All Weather News

Mixed Bag Of Tricks, Spring?

4 Mar 2009, 5:09 pm
Forecast Maximum Temperatures (8 Day)
Forecast Maximum Temperatures (8 Day)
Forecast Precipitation Type (8 Day)
Forecast Precipitation Type (8 Day)
Forecast Minimum Temperature (8 Day)
Forecast Minimum Temperature (8 Day)


The snows certainly have pummeled the Sierras of northern California courtesy of the closed low we discussed on Monday. Precipitation will continue in the form of rains and snows as the remnants of energy continue to propagate inland into the central and northern Rockies.

Accumulations over the next few days will be highest from central Idaho through northwestern Montana, albeit to a greatly reduced extent to that received by northern California, on the order of 4-8″ in some locations.

The southeast will finally be breaking away from the colder temperatures of late and will begin to warm into something a little more seasonable. A look at our Forecast Maximum Temperature Animation (use controls at bottom to stop animation, choose first frame, and advance individually for best results), shows with the first image valid 1pm EST the warmth enjoyed by the southern plains that began with Monday’s discussion. Recall with our forecast maximum and minimum temperature animations, that each frame represents a 6 hour window of time, valid six hours prior to the valid time (timestamp on bottom) , and ending at the valid time. So each frame represents either the maximum or minimum temperature forecast to occur over each time interval.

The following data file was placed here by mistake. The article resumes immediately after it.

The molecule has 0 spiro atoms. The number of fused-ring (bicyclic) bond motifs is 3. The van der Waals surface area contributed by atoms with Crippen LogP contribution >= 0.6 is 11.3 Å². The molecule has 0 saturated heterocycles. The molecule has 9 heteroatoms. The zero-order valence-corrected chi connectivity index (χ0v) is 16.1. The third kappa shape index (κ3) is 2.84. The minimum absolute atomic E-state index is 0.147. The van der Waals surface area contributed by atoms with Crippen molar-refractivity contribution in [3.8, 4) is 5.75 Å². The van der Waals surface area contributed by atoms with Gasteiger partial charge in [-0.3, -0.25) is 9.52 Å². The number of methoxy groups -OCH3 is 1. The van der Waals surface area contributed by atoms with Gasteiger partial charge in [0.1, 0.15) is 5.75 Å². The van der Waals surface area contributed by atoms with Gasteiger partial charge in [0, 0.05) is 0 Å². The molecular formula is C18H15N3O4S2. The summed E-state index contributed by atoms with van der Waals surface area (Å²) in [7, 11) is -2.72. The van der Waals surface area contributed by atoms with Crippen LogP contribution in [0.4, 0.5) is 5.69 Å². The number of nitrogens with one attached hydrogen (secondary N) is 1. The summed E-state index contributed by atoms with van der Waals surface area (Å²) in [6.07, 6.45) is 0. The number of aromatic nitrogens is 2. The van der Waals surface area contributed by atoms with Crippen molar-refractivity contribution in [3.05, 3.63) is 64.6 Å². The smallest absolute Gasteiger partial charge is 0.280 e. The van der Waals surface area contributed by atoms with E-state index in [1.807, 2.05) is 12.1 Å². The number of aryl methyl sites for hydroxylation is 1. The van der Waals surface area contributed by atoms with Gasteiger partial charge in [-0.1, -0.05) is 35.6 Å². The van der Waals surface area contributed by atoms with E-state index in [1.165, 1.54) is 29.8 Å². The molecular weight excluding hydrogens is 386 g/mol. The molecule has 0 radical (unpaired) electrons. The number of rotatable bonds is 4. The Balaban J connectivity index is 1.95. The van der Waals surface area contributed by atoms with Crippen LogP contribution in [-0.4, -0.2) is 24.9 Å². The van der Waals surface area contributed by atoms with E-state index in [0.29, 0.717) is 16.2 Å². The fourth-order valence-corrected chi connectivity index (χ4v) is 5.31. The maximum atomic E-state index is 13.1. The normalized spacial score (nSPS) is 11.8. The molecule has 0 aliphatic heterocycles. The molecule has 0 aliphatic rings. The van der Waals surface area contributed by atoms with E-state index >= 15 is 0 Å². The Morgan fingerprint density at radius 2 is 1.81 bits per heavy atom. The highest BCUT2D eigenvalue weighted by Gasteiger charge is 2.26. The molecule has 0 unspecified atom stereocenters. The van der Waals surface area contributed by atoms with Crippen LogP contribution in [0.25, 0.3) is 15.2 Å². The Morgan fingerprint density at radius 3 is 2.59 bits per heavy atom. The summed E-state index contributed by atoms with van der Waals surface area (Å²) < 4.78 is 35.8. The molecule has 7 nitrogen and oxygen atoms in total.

As we advance to 7pm today, notice the wide breadth of warmth extending once again up into the southern fringes of Nebraska. Recall that on our temperature graphics, we use two “Temperatures of Interest.” The first, the thin blue line represents 72ºF, and the thin red line represents 32ºF. Notice on this frame that the only areas left at or below freezing in CONUS (Continental United States) are specs in the Rockies and Sierras of California, and the northeastern states ranging from Maryland through eastern Pennsylvania and most of New York State through Maine.

The reason this division has occurred is the large area of higher pressure we discussed on Monday has begun to propagate eastward as we will show you shortly.

Now advance the animation through Thursday at 7pm EST and compare the difference. Notice a similar distribution of the 32ºF TOI / freezing line exists in the northeastern United States, while the vast proportion of the southeast, Midwest, and Great Plains states are enjoying considerably milder temperatures than of late. However the poor northern Rockies have some weak cold air advection reducing their temperatures associated with the influx of precipitation we discussed above.

Now go ahead and advance the animation to 7pm Friday EST. Nearly ALL of CONUS from the Great Plains through the south and the northeast are above freezing with the exception of a teenie tiny bit of northern Maine in the northeast, and North Dakota in the northern plains. First time we’ve seen this type of activity for the season! Could spring be trying to show itself! =)

For a long term look go ahead and let the animation fly as the distribution of warm temperatures holds itself for a bit, yet in the future (when, can you tell?) some cold air masses sneak back in to let us know they are still in play. For a better look at those cold night time lows and advancing cold air masses in the future, use our Forecast Minimum Temperature Animation and enjoy yourself!